The following method was used to prepare the tri-tetra peglyated G-CSF used in the studies described herein:
One gram of recombinant human met-G-CSF, (prepared by the above method) was treated with a 15 fold molar excess of SCM-MPEG (N-hydroxy succinimidyl esters of carboxymethyl methoxy polyethylene glycol) to produce predominately tri-tetra-pegylated G-CSF. The bulk formulated G-CSF was buffer exchanged with pH 4.0 Water-for-injection (“WFI”), (Baxter, Deerfield, Ill.) and concentrated to 12.5 mg/ml. It was then diluted 1.25 fold with 500 mM Bicine, pH8, to give G-CSF (10 mg/ml) in 100 μM Bicine. The G-CSF solution was added to solid SCM-MPEG powder. After reacting for 1 hour, the mixture was diluted 5× with WFI and the pH was adjusted to 4.0 with 1N HCl.
The reaction mixture was applied to a 350 ml column of Toyopearl SP550c (TosoHaas, Philadelphia, Pa.) which had been equilibrated with 20 mM NaOAc, pH 4.0. The reaction by-products, n-hydroxysuccinimide (NHS) and unreacted PEG, did not bind to the column. The column was washed with 3 column volumes of equilibration buffer, after which PEG-G-CSF was eluted with 4 column volumes of 350 mM NaCl in 20 MM NaOAc, pH 4.0. Any unreacted G-CSF was eluted with 1M NaCl.
All of the protein containing fractions eluted with 350 mM NaCl were pooled. PEG-G-CSF was concentrated, buffer exchanged into standard G-CSF buffer (1 mM HCL in water) and adjusted to 1.0 mg/ml. The bulk was sterile filtered and stored in vials, 2 ml/vial, at a concentration of 1.0 mg/ml.
C. Procedure For Pulmonary Administration of Pegylated G-CSF: Instillation
In the following examples using pegylated G-CSF, pulmonary administration was accomplished by injection of appropriate dosages into the trachea of hamsters, a process referred to herein as instillation. The instillation procedure was used in order to facilitate dosage quantification. Aerosol administration, or other forms of pulmonary administration are also applicable for chemically modified G-CSF or pegylated proteins. All animals were treated according to applicable laws and regulations for the handling of research animals.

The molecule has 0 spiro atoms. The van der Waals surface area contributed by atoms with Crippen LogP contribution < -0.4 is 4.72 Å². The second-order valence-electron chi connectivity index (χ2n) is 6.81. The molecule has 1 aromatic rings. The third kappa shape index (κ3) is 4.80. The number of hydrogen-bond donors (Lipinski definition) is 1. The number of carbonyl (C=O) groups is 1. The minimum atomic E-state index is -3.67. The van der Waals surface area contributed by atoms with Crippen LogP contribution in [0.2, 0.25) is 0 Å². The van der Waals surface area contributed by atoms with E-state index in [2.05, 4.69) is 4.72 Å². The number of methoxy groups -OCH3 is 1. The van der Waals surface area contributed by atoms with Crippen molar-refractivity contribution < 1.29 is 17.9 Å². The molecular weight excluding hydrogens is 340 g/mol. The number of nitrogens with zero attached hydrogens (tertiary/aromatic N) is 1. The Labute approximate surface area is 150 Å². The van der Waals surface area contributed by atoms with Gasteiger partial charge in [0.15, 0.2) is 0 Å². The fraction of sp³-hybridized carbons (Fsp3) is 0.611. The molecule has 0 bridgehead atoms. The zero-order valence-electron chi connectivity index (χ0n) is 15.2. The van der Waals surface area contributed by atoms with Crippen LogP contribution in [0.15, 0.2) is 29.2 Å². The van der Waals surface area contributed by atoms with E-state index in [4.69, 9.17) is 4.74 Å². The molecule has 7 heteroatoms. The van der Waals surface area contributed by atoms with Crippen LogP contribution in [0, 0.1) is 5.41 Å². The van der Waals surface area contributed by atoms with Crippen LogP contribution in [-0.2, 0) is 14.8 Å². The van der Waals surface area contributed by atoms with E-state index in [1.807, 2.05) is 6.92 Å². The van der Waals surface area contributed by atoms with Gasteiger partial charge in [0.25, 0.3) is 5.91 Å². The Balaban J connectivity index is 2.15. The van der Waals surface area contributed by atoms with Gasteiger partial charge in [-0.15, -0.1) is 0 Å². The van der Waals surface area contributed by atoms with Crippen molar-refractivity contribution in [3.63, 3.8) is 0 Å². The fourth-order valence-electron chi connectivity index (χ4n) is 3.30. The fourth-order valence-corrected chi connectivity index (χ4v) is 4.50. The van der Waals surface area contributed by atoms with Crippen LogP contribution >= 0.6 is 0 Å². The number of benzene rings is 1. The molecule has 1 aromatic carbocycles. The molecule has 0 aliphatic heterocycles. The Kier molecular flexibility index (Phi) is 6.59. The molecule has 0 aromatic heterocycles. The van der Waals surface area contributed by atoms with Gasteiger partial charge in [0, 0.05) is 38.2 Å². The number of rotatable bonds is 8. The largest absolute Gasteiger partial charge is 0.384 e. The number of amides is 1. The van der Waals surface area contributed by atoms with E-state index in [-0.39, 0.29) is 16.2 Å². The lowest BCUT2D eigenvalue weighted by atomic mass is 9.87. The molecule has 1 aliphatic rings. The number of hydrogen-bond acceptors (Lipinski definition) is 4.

Male golden Syrian hamsters, approximately 100 g, were anesthetized and weighed. Anesthetized animals were placed face up on a slanted board (about a 60 degree angle), and supported to expose the throat. A fiber optic lamp was positioned externally directly adjacent to the throat such that the light emerging from the trachea could be observed through the mouth and the opening of the larynx thus distinguished from the esophagus.
A 1 ml dosing syringe containing 100 μl of G-CSF or pegylated G-CSF was attached to a 4 inch 20 G pipetting needle. This, in turn, was sheathed by a 16 G blunt nosed needle connected to a 5 ml syringe and withdrawn to 2 ml. The purpose of the sheath was to help prevent backflushing of the dose during instillation.
The dosing needle so sheathed was passed through the mouth and approximately 1.5 cm into the trachea. Positioning within the trachea was determined by “feeling” the tracheal cartilage with the edge of the dosing needle. Once in place, the syringe containing the dose (and also the air) was injected into the lungs. The needle was removed and the animals were left in place for several seconds to help prevent them from expectorating the dose. The animal was then removed and allowed to recover before returning to the cage.